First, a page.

When I was a young engineering student at Brigham Young University, I had a physics professor who loved to promote what he called the “Zen of Physics.” As I recall, he proposed that if we studied the right way and meditated the right way on the virtues of physics, we would reach a state of enlightenment about his beloved area of scientific thought.
As an engineering student more interested in practical application than theoretical science, I never did reach the level of enlightenment he hoped for, although I do remember some exciting concepts related to black holes and liquid nitrogen.
This last week, as I was pondering the merits of the Internet of Things, I had a Zen-like moment, an epiphany or moment of enlightenment of sorts, as I was mowing the lawn, of all things.
My thought at that moment? The real value of the Internet of Things will become apparent when we find that this technology becomes woven seamlessly and invisibly into “The Fabric of our Lives.”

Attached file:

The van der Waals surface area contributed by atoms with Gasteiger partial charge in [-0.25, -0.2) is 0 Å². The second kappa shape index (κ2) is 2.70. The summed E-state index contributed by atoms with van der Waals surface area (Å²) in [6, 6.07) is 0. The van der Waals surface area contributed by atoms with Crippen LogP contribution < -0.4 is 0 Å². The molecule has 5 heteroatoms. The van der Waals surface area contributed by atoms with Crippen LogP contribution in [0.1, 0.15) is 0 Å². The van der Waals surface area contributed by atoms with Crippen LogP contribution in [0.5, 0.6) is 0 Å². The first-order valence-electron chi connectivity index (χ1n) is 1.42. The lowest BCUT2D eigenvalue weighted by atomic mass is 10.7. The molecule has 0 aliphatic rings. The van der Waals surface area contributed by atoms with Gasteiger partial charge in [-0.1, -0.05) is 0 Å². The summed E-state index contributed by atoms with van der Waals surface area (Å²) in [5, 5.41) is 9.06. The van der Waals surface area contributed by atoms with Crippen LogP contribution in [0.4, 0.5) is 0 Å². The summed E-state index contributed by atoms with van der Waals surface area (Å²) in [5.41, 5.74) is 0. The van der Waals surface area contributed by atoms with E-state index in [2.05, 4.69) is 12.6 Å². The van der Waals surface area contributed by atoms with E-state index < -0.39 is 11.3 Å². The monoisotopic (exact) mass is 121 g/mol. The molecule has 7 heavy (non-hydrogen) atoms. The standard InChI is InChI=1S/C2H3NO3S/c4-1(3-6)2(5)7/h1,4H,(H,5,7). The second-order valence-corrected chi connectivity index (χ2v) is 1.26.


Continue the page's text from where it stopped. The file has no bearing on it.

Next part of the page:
“The Fabric of our Lives” is actually a trademark of the Cotton Industry, so I can’t claim originality, but I think the concept is interesting. When we come to realize that technology fits us as naturally and comfortably as a favorite old cotton shirt, we tend to forget about the technology itself, but enjoy the benefits of what has slowly become an integral part of ordinary living – woven into the fabric of every day life.
When I had my little epiphany last Saturday, I had forgotten my post from April 1, 2013, entitled, “IoT – Emerging and Receding Invisibly into the Fabric of Life.” What my Zen moment added is the idea that real value to us as humans is realized not when the first flashy headlines appear, but when the technology recedes quietly into the everyday fabric of our lives.
When I think of technology that has emerged since my childhood and then proceeded to become commonplace, I am amazed: microwave ovens, digital cameras, color television, satellite communications, cable/satellite TV, personal computers, the Internet, social media, smart phones and much more. Each one of these progressed from being novelties or the stuff of techno-geeks to becoming mainstream threads in the everyday fabric of life.
So it will be with IoT. We talk a lot about it now. We techno-geeks revel in the audacious beautify of it all. Just about every publication in the world has something to say about it. But as first a handful, and then many, of the devices and concepts become commonly accepted, they too will become invisible, but highly valuable threads woven ubiquitously into “The Fabric of our Lives.”